The Mediation Process


Initial Meetings

Generally, your initial meeting may be an individual session to help prepare you for a joint session with the other party. At times, we meet with all parties at once for the first session. This will depend upon the nature and complexity of your case.

Mediation Sessions

Your mediation may take place over one or multiple sessions. The mediation sessions may include the following components, or may follow a less formal format:

  • Setting ground rules: The mediator will work with the parties to set rules of engagement to help make the best use of your time and maintain a collaborative environment.
  • Opening statements: Each party may have an opportunity to summarize what they understand to be the issues and what their hopes are for a mediated solution.
  • Response and elaboration: Parties may have an opportunity to respond to opening statements and elaborate in more detail on why they are taking their particular position.
  • Clarifying the issues: The mediator may summarize their understanding of the issues to be addressed and the existing proposals for solutions. Parties will have an opportunity to clarify any misunderstandings, or ask questions of one another to be sure they understand each other’s positions.
  • Exploring solutions: The mediator may facilitate a discussion to explore possible options consisting of those that have been proposed as well as new ideas generated by discussion. With the help of the mediator, parties may evaluate all possible solutions to find one or more that best meet the desires of all parties.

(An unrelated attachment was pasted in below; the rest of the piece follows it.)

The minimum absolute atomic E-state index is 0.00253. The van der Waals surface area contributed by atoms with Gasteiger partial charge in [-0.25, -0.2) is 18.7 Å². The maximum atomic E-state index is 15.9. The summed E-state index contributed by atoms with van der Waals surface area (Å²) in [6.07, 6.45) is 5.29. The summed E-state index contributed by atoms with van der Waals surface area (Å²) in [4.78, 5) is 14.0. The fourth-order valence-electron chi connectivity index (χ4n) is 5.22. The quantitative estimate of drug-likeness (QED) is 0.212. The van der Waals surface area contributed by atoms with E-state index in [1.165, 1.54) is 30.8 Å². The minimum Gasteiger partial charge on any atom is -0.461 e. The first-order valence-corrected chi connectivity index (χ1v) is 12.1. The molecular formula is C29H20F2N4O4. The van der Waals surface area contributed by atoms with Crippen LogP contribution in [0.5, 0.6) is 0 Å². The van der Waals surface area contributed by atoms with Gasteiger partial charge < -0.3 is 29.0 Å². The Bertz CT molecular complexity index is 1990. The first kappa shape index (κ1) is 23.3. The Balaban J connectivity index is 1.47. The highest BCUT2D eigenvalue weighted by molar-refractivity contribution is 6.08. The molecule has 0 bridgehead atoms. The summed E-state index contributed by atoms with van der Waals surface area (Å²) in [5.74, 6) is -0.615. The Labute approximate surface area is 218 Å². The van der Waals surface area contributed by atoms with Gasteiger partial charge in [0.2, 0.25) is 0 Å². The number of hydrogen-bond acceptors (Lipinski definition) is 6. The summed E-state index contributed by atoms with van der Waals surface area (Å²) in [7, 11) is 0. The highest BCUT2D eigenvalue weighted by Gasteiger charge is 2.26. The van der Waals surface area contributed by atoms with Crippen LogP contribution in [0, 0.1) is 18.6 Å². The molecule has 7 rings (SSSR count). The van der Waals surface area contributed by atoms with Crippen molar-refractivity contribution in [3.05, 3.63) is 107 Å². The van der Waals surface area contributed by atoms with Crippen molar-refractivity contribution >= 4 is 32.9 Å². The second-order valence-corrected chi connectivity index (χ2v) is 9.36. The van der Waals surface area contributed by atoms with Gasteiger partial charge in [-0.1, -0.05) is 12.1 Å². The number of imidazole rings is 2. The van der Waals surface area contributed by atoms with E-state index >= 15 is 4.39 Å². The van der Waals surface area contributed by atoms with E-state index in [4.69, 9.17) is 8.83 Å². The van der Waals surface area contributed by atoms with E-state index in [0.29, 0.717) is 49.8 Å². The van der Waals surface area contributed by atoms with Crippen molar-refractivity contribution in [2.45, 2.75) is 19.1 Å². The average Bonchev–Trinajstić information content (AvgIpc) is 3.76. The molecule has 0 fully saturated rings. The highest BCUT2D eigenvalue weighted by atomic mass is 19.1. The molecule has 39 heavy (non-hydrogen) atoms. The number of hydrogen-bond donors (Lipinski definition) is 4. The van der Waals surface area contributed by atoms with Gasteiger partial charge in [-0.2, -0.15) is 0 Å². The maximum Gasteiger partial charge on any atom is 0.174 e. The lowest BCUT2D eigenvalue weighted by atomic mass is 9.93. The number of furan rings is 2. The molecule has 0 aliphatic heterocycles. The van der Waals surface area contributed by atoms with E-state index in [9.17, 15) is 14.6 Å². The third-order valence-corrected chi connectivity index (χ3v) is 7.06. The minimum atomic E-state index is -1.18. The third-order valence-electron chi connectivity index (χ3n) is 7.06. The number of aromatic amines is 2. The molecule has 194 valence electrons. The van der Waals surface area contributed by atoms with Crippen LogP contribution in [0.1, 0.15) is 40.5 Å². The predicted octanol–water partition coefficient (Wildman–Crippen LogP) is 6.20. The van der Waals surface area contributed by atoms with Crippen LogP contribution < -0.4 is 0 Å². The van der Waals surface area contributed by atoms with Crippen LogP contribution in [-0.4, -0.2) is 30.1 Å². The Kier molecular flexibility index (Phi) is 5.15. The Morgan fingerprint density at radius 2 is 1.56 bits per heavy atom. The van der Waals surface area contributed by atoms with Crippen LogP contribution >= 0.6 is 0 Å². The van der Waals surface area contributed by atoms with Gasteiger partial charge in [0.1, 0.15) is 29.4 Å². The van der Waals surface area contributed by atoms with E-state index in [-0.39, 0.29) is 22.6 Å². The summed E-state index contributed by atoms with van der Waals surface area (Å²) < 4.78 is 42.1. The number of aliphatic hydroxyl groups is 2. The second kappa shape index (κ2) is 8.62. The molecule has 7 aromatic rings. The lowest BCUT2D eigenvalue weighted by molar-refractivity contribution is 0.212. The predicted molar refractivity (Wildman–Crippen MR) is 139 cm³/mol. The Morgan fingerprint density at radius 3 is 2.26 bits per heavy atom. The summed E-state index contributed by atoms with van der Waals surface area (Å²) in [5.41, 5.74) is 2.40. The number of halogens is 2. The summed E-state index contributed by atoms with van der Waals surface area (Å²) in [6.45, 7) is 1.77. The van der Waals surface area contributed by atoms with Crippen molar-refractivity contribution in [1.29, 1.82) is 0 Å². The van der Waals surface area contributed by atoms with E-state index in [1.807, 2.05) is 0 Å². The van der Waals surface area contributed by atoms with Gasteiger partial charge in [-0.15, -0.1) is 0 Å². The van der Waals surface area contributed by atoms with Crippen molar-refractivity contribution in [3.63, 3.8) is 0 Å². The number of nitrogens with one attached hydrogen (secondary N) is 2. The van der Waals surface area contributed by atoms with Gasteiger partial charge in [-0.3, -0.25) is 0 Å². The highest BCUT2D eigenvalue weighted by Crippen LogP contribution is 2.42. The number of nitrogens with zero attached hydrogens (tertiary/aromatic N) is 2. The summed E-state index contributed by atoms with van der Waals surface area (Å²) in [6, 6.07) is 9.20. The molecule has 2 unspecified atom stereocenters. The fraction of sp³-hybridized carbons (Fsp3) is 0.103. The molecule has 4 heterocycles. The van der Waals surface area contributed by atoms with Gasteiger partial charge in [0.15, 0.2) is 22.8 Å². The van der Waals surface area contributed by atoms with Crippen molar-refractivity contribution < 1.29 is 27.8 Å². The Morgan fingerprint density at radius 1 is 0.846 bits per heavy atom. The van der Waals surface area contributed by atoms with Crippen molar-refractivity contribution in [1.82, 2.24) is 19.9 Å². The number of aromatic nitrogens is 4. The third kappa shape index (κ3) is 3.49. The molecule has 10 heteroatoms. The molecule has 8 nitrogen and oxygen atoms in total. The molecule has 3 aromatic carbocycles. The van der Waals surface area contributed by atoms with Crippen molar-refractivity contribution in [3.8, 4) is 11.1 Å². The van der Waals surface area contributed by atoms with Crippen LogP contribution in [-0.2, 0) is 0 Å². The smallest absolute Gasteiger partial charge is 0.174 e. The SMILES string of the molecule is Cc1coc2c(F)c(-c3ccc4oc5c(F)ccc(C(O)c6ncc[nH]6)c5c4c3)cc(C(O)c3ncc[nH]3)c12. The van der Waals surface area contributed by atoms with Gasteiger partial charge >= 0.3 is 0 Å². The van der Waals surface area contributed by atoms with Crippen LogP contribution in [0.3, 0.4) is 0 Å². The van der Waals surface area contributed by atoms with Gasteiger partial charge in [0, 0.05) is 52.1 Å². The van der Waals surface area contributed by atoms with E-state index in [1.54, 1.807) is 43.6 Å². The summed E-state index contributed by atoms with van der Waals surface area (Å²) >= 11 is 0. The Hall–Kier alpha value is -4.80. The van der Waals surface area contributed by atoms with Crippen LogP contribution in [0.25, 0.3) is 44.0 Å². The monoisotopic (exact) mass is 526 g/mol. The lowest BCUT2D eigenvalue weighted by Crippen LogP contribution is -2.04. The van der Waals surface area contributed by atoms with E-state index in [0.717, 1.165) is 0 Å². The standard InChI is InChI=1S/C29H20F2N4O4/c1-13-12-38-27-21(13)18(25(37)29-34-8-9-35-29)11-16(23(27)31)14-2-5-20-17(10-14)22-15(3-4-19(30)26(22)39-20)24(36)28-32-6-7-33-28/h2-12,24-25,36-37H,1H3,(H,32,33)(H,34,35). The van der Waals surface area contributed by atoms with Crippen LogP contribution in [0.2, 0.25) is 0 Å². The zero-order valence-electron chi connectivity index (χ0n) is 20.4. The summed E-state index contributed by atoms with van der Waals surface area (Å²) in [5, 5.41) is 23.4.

• Reaching agreement: Once ideas have been narrowed down, the mediator will facilitate discussion on how to create an effective agreement containing the solutions chosen by the parties.


The length of the mediation depends upon the complexity and nature of the dispute, the number of parties involved, the willingness of parties to engage in the collaborative process, the ease of the parties' communication, and the flexibility of parties’ schedules. Some cases may take just three hours to complete. Others may take several sessions over a period of weeks or months. Your mediator may give you an estimate of how long this may take upon completion of all initial interviews.


Individuals who chose mediation over litigation are often more satisfied with both the process and the results for a number of reasons:

  • Mediation gives the parties more control over the outcome. You decide together what solutions work best for you, not the judge. You may still need the approval of a judge, but your mediator can help you draft an agreement that avoids terms that would be concerning to a judge.
  • Parties may be more inclined to comply with agreements, as opposed to judicial orders, because they participated in creating the agreement and maintained control over the outcome. Many litigated decisions end up back in court because of an appeal, failure by one party to follow through, or new issues that arise that could have been anticipated in a mediated agreement.
  • Parties in mediation experience less relational strain because the element of a “winner” and a “loser” has been removed from the process. In cases where the parties will have an ongoing relationship, such as family and workplace matters, mediation can help parties learn to communicate more effectively to avoid trouble down the road.
  • The collaborative process usually takes less time because the parties are working together and do not have to adhere to a court-prescribed timeline. Litigation involves each party “digging their heels in” which naturally results in a longer process with more negative impact on the relationship.
  • Because mediation can take less time than litigation, the cost of mediation can be considerably lower than that of litigation.